Perhaps, maybe you want me to ask about 1968...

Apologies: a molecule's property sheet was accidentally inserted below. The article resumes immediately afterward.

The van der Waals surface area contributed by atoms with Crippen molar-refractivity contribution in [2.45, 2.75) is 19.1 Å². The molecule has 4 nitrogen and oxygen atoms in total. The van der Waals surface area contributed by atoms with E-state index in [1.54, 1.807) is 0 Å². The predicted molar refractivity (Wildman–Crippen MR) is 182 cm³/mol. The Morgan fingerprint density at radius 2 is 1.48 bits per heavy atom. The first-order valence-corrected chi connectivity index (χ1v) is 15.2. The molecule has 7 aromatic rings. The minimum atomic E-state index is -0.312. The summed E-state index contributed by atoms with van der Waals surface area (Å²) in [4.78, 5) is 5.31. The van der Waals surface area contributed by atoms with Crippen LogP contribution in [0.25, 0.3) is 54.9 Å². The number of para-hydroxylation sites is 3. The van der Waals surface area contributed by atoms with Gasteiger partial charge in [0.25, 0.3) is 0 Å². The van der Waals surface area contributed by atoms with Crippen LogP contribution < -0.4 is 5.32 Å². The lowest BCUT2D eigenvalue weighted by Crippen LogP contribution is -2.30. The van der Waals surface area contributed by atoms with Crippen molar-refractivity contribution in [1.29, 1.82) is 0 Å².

Kumar: Actually I wanted to go back to this whole question of cultural globalization, in the context of these three major forces which mold and remold culture, that is nation-state, ethnic groups and ideological, religious and ideological formations in these times. Because you have talked at one point that in the first exposure of globalization during imperialism-colonialism phase, there were three possibilities for incorporation or so-called assimilation. And they were, either you take religion and with the religion the whole cultural baggage, if religion was resisted, then language and rest of it. And even if the language was resisted then technology. These were three levels of possible incorporation of new areas in expansion phase of these curves or cycles. Now at this point we see that there is an argument that science and the possibility of assimilation within a just democratic discourse will be the solution of the contradictions of capitalist system. And you said that these two have really played in the making and maintaining of the capitalist world-system in spite of a variety of contradictions. So the problem with science as a universalizing element of new global culture and the problem of assimilation I say democracy as the mode of integration of everybody into an emerging new reality. These things have been questioned by you and they make us wonder then about world culture. If science and democracy are both taken out from the alternative scenario then what is left to say that world culture is going to be a better situation than what is this today in terms of nation-states and some kind of a universal interrelation around accumulation network?